Posted on January 12, 2014
“Learning by head, hand, and heart.”
This was the motto of Johann Heinrich Pestalozzi, who worked in and created schools in Switzerland. He believed that education should be child-centered. He believed in educating the whole child—and he instituted physical education so that kids could play games and sports in school, so that they could use their bodies as well as their minds. He believed in teachers being kind and understanding with their students rather than strict and authoritarian.
Have you heard that Albert Einstein, one of the most respected geniuses of all time, disliked school and did poorly there? Well, Einstein did not like being told what to do all the time, and he did not like being told what to learn, when, how, and where.
Einstein did a lot of what most people would think of as school-type “work” at home, following his own interests—he loved to read about science, solved algebra problems at home for fun, taught himself Euclidean geometry, and so on. But when teachers made assignments of schoolwork, Einstein found that he didn't want to study that particular thing just at that moment.
Einstein had left school at age 15, but he ended up failing an exam to go to a Polytechnic Institute (a sort of technical college). So he went to a secondary school (a sort of high school) in Aarau, Switzerland. And this school used Pestalozzi's methods. Einstein later wrote that “it made me clearly realize how superior an education based on free action and personal responsibility is to one relying on outward authority.” Pestalozzi's school has been credited with fostering Einstein's visualization of problems and his “thought experiments.”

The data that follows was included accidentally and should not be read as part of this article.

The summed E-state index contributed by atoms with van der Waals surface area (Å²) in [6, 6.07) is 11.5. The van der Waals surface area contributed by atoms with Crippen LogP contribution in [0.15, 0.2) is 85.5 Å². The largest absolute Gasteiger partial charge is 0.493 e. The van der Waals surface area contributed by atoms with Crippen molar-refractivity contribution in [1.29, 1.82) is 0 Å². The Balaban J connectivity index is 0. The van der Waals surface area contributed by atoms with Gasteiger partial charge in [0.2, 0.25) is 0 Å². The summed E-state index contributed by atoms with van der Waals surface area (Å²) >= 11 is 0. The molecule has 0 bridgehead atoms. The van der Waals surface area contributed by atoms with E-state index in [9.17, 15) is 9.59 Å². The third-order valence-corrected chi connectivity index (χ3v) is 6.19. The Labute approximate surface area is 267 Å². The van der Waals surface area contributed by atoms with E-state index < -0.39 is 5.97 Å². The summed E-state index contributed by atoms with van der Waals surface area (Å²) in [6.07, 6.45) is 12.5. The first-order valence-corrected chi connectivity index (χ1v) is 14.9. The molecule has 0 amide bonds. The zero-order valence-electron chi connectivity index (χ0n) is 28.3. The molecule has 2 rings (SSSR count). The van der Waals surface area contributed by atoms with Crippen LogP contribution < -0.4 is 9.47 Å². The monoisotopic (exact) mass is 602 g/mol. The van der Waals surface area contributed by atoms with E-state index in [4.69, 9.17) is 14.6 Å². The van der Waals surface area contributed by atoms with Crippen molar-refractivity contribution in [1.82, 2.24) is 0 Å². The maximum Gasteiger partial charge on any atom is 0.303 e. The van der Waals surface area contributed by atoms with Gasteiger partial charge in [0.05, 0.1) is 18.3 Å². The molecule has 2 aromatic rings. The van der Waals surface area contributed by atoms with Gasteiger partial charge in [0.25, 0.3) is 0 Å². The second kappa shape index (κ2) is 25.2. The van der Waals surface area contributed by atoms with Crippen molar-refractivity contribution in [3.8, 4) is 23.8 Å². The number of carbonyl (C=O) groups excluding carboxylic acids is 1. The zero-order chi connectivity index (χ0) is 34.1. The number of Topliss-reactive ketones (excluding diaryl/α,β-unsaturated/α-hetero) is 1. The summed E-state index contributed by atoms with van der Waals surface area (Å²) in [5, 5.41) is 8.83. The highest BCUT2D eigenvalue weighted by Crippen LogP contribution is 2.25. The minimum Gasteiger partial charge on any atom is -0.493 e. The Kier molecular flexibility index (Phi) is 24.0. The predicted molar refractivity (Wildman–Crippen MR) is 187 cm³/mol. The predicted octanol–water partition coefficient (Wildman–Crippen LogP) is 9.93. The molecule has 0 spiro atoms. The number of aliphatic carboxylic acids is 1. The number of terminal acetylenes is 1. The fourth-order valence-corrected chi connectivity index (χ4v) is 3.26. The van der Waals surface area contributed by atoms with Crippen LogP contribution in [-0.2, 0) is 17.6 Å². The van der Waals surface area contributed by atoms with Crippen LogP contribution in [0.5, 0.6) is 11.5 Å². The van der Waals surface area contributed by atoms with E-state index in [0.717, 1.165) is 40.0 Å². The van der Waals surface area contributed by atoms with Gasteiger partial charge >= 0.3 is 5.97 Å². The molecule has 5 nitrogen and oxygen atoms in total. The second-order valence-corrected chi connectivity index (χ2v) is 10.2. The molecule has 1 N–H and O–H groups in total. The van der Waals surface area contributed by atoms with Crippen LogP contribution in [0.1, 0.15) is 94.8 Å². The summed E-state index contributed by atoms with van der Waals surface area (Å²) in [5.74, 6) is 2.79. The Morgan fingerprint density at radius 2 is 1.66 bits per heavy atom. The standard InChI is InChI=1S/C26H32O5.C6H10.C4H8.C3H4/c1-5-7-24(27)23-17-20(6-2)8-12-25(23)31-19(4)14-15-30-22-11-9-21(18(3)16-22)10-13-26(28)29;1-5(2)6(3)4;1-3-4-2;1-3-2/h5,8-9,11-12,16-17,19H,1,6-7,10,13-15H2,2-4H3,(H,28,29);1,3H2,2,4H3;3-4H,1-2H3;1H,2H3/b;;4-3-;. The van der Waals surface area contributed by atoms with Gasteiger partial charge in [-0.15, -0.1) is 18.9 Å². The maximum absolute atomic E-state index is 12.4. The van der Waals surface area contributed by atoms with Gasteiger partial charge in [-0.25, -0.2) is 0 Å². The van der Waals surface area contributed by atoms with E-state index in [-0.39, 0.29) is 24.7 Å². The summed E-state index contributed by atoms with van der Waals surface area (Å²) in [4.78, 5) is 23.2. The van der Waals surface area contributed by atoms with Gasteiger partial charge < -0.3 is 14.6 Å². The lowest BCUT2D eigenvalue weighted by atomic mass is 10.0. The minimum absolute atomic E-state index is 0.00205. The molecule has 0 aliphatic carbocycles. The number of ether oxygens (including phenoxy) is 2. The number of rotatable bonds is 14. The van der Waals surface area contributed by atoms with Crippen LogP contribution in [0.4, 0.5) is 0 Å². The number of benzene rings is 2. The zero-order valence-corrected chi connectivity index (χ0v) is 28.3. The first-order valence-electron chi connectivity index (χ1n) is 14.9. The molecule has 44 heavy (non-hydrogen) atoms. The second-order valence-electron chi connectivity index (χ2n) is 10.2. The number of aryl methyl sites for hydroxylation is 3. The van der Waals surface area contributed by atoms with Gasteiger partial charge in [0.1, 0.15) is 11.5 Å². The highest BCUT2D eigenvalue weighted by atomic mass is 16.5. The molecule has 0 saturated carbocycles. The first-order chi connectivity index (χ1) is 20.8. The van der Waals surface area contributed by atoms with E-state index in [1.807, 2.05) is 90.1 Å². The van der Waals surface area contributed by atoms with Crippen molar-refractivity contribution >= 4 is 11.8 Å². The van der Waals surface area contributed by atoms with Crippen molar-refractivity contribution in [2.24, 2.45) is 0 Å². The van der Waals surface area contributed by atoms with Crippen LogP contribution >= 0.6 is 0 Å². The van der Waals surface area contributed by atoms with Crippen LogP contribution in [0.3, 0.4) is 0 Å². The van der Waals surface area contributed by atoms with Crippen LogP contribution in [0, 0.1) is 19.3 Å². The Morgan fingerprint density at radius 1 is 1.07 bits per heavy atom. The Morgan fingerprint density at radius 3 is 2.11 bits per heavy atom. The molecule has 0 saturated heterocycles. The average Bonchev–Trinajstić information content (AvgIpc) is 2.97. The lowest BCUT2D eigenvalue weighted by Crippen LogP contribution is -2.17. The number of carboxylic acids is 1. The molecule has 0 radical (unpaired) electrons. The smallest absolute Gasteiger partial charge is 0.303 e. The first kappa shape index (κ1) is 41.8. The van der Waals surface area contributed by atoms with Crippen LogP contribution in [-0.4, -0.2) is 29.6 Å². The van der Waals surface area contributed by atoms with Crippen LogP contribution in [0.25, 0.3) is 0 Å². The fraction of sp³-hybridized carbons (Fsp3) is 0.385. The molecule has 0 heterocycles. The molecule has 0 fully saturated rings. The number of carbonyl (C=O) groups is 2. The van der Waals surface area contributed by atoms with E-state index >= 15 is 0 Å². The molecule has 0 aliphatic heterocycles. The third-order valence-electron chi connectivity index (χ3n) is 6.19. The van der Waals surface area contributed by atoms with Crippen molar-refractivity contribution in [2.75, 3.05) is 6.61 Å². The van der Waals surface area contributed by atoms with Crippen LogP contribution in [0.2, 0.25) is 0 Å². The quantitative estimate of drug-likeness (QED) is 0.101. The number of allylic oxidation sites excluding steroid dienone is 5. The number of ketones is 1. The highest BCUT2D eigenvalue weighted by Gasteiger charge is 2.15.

|The familiar Einstein is a bit older.|
After graduating from the Aarau school at age 17, Einstein enrolled in the Polytechnic Institute. Again, he was in a school with a top-down model – teachers gave lectures and made assignments, and judged how well students achieved predetermined ends. Once again, Einstein didn't like that sort of education, although he managed to earn a degree. We can all feel really lucky that Einstein did NOT learn just to sit around and learn what other people have said and done and thought—he thought new, revolutionary things!
|J. H. Pestalozzi was born|
on this date in 1746.
And perhaps he did so partly because today's birthday boy, Johann Pestalozzi, dared to think revolutionary thoughts about education!
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